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The Private Public

throughout our lives, we alternately crave privacy and yearn to “go out” and act socially and publicly

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Mark Beachill

Proof 2010: Journalists Defending Journalism
Set 2, September 2010 Politics, Postmodern Journalism, and the Public

During election campaigns, immense effort and a great deal of money are expended in creating debates on policies and programmes which are intended to reach as many people as possible. However, the public process of electioneering comes to a head only in the voting booth where privacy is guaranteed and voters are thoroughly alone. This is just one example of how the schism between public and private, and also the relation between these two, are engrained in our political culture. What goes for infrequent elections is also a constant feature: throughout our lives, we alternately crave privacy and yearn to “go out” and act socially and publicly.

Perhaps because ideas of public and private are everywhere around us, it is easy to take the link between the two for granted. In recent discussions of the public sphere there has been a tendency to assume the split between public and private rather than to understand how exactly they are connected. And there are further complications. While the public/private division is formally universal, it seems to have been undermined in practice. Various contemporary commentators have observed a “confessional culture” in which people seek to make the details of their private lives into public property – celebrity being just a part of this. Elsewhere the state has moved into regulation of previously private matters, from health and lifestyle to parenting. Hence the slew of references to both “colonisation” of the public sphere by the private, and encroachment on privacy by public bodies.

Difficulties in the public sphere, often attributed to the lack of informed discussion or apathy towards politics, are happening at the same time as the blurring of the line between public and private. This seems more than a coincidence. My essay attempts to create a framework for understanding the public/private combination, at a time when this combination is itself under (partial) revision.

The Advent of Private and Public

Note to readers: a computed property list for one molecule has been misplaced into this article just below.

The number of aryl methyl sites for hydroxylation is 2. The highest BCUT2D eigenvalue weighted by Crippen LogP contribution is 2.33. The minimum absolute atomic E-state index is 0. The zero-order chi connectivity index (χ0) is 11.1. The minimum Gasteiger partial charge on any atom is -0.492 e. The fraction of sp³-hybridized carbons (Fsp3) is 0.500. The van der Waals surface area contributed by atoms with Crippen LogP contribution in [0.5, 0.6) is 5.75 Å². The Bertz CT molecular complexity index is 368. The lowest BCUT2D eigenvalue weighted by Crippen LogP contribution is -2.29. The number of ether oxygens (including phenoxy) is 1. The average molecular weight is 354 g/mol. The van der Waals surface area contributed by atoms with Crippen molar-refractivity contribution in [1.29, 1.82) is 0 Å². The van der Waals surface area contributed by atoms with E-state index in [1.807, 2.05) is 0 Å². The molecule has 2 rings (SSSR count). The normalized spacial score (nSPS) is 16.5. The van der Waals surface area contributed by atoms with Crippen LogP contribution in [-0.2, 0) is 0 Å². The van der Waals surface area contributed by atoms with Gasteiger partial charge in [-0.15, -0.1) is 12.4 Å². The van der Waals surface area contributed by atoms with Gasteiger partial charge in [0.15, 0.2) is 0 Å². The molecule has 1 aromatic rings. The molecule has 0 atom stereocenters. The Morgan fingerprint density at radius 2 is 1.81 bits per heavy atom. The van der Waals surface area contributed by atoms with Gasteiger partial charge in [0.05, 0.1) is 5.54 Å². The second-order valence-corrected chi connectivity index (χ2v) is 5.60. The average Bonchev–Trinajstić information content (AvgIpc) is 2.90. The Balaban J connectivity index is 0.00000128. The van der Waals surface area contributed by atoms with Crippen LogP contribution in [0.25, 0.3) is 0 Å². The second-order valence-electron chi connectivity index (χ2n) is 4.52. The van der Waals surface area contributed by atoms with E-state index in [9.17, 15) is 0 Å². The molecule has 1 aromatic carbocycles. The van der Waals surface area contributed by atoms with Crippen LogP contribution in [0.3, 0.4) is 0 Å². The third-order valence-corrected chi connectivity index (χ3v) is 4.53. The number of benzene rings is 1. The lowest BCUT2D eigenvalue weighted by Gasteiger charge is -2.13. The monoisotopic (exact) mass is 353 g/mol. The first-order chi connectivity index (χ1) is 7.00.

Throughout history there have been what might be considered public events. However, it is important to understand that what we mean by ‘public’ cannot be retrospectively applied throughout all human history. The public sphere exists only in contradistinction to private individuals entering into it; moreover, these relations, and the individuals so related, acquired their full existence only in the modern period. In modern times, the close link between the historical development of the individual and the parallel development of the public sphere accounts for the enduring drive to create and recreate the public sphere on the part of individuals seeking to create and recreate themselves.

Clues as to when and how public and private began to interact fully, are writ large in the works of Shakespeare. Shakespeare’s strongest characters, pertinent to this day, are distinctly public figures. However their decisions and actions require long, notably private monologues. Harold Bloom (1998) suggests that in making his characters perform their decision-making in public, Shakespeare is undertaking no less a task than the invention of the human. Bloom argues that such characters are only able to establish their private world because of the conversations they have with themselves. These conversations take place away from the action and outside the interaction between characters – in private, in other words. But they are also soliloquies, performed by actors for appraisal by the theatre audience – in public. Thus the Shakespearean soliloquy shows how public expectations play a formative role in the internal life of the modern individual; conversely, it seems that neither the individual nor society existed, at least not in modern terms, until the interaction of public and private came to exercise a decisive influence on human, historical development.

The comparative novelty of the private and its public counterpart is also illustrated by the development of another interior monologue: silent reading. While writing and reading have, of course, existed for a very long time, reading silently has, with notable exceptions, only relatively recently become the norm (Manguel, 1996). When in the fourth century BC that public character Alexander the Great read a message silently, his troops were amazed (Fischer, 2003: 90). Likewise when Julius Caesar read a note without speaking, his “ostentatious” display caused a furore (Fischer, 2003: 90). The word-separation and ordering required for silent reading, did not become firmly established in the West until the thirteenth century (Saenger, 1997:256).

There seems to have been an overall historical trend towards greater interior (or private) life among the population as a whole, which has, roughly speaking, gone along with greater participation in the public world on the part of “the masses”. Simply put, the development of the private individual, rather than a sign of being inward-looking or insular, can be seen as the condition for public life as we understand it today. After all, only with individuals and their differing outlooks being widely recognised as important, is there the need for a public sphere where individual intentions can be played out, reconciled, modified or fought over.

Expansion of the market; growth of the self